Five ways to improve your running mindset
If you are a runner, you will know that on some days you feel you have totally nailed this running thing and then the following day you just don’t feel it and it’s like you are back to stage one. When we experience what some runners call “bad runs,” it can feel discouraging and challenging to continue. This is most likely at times when our inner critic is showing up and reminding us of things such as we are “running too slow,” “never going to improve” or that we should “quit.”
During the Olympics in 2021 there was a lot of coverage about athletes using different mindset techniques to improve their performance and reach their goals of gaining a medal. However, it doesn’t have to be just professional athletes that can benefit from these strategies, as we all can improve our mental strength and resilience, so that when the inner critic starts telling us to “start walking,” “stop running” or to “give up” we can respond in a different way to help support our run, rather than self-sabotaging it.
So how can we do this?
Focus on a smaller run
One of the main internal conflicts that most of us runners can relate to is when we are not feeling that we want to go for a run and the sofa feels likes it’s calling our name! We can spend valuable time going around in a loop of internal chatter about what we know would be good for us compared to just wanting to relax and watch TV. This can feel even more difficult as the nights get darker and its cold outside.
A way to make the decision easier to get out of the house can be to reduce the expectation of the run we are intending to do so it feels more achievable. So, if we would usually do an 8 km run, we could set ourselves the option of going out for 2 km and then give ourselves permission of retuning back home, should we need to. Typically, once we have started running, the endorphins will kick in, we will have got into our flow, and we increase the likelihood of us continuing with our run.
The self-talk we have around our running is a powerful tool that can either work for or against us. Our brain works on using the neural pathways that are most used and easily activated rather than what is helpful or unhelpful. It’s a bit like a field with long grass, once a few people have walked across it, the grass gets flattened and further visitors will see this as the quickest and easiest route to use. This means that if we tend to have self-talk such as “I can’t run up hills,” “I’m never going to finish this” or “I am always going to be slow,” this neural pathway will be strengthened and become the dominant way that our brain responds to future runs. In addition to this, the brain will highlight aspects that confirm this, such as focusing on RW posts of faster runners than us and disregarding the slower, as our brain is programmed to look for evidence supporting what we tell ourselves. This can result in futures runs having the inner critic more easily activated and can become a self-fulfilling prophecy.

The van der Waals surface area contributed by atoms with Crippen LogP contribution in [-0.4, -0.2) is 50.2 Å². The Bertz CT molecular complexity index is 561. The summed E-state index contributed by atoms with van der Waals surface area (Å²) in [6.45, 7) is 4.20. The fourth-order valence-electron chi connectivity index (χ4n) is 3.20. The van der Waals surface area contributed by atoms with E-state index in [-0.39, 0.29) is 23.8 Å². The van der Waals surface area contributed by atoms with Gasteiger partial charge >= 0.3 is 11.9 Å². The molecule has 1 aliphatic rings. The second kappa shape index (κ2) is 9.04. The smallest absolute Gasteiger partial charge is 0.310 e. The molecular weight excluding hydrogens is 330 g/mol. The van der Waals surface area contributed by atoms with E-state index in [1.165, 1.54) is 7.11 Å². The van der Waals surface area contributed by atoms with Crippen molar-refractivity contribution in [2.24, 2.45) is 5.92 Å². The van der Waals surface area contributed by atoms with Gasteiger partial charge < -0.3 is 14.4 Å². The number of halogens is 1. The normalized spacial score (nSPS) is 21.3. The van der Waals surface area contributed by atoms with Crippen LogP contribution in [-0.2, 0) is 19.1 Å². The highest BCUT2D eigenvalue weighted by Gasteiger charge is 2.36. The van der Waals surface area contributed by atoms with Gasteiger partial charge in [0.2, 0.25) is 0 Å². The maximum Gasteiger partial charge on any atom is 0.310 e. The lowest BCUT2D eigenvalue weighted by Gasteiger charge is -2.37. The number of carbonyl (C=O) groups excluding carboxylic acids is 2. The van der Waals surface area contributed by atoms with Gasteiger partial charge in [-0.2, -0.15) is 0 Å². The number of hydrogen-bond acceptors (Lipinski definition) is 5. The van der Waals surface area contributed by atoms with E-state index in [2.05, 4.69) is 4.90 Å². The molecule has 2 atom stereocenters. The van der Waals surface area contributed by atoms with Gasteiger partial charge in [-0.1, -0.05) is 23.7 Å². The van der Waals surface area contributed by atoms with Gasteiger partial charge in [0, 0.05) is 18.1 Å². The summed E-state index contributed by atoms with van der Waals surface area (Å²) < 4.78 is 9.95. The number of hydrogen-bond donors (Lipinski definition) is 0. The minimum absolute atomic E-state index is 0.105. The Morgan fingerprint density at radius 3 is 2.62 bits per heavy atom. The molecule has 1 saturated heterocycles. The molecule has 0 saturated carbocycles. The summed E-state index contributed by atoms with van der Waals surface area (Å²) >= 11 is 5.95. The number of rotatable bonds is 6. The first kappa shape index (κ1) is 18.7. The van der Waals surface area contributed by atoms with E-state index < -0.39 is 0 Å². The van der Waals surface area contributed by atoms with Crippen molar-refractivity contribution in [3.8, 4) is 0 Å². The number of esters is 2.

The good news is that we can break this cycle as our brains can be rewired by starting to use more positive self-talk, enabling this pathway to become stronger and more easily activated. To do this, we need to start changing our internal dialogues to highlight the things we are doing well such as “I can run up this hill and will feel great when I get to the top” or recognising “I am getting stronger/faster every run” and “I can keep running as I have done it before.” Overtime, this will become the stronger neural pathway and in our example of the field, the grass will start growing over the old pathway that is not being used and a new pathway and direction will be more easily activated. This new pathway will be associated with positive feelings leading to enhanced enjoyment when running.